- May 26, 2021 at 6:17 pm #621857parthbhanushaliMember
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Considering the answer to Variable Overhead variances , it mentions, “Taking the variable overheads as a whole, the variance gets worse as production levels fall, perhaps indicating that the variable overheads are not entirely variable but may include a fixed element.”
Here the question clearly states that Variable overheads will be charged based on the labour hours worked. Since the labour efficiency variance has adversely increased in November and December, it is natural for the variable overhead efficiency variance to adversely increase.
The above quoted line from the answer is not incorrect but how is it relevant to this answer. Please help me here.May 27, 2021 at 2:30 pm #621914Ken GarrettKeymaster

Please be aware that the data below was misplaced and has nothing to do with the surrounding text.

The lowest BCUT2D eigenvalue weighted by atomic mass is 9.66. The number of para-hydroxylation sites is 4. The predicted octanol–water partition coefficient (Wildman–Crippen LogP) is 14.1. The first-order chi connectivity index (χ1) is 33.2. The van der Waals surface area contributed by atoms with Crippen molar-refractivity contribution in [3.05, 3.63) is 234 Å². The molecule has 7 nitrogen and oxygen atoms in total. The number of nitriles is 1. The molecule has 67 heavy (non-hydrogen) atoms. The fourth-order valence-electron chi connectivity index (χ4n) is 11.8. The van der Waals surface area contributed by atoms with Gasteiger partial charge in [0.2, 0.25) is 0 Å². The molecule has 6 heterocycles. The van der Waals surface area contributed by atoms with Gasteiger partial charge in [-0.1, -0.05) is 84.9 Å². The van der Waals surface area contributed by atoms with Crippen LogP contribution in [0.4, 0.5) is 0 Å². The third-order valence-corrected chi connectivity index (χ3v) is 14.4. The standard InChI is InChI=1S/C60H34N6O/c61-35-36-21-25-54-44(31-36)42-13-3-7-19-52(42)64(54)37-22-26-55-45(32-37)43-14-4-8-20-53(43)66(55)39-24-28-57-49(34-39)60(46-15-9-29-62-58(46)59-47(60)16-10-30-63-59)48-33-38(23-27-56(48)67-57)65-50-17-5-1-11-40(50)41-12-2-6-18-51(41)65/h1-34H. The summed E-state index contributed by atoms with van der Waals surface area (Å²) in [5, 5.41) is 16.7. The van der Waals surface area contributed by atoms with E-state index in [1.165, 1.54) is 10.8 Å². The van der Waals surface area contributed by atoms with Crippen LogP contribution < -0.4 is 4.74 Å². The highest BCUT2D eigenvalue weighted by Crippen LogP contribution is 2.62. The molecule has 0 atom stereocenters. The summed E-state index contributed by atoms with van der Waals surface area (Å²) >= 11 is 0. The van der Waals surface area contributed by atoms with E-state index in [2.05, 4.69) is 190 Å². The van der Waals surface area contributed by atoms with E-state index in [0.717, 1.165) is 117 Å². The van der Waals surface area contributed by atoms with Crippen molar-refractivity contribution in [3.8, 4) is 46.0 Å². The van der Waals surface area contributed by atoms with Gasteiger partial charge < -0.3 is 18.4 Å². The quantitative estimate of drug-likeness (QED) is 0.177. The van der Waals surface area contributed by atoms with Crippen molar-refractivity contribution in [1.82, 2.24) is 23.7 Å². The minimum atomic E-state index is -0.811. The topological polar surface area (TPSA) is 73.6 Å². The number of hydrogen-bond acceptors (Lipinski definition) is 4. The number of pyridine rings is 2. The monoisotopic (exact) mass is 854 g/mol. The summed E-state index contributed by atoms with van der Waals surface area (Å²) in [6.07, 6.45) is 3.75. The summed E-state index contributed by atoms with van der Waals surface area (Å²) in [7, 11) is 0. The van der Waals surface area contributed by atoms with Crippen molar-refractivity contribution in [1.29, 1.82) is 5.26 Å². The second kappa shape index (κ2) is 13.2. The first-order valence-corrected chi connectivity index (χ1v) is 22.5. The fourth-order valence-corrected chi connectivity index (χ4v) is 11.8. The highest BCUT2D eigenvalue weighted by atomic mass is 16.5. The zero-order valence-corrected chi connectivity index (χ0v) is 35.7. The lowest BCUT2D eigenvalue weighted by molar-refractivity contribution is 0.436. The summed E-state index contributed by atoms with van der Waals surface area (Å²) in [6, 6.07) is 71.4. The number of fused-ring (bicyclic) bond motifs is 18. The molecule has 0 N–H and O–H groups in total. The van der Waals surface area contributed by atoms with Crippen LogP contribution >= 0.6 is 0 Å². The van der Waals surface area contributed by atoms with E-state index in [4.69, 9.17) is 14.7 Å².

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Variable overhead efficiency variance should not depend on the volume produced. The variance is calculates as:
(Actual hours worked – Standard hours for actual output) x VOH rate per hour.
So, if the standard time for production is the same as the actual time (whether 10, 1000, or 10,000 units are made, this variance is zero.
The VO efficiency variance moves precisely with the Labour efficiency variance, and implying that both are the result of a difference between actual hours worked and standard hours for the actual output. Therefore I can see no justification for what the answer speculates on ie that variable overheads might not all be variable. I think the comment is incorrect.
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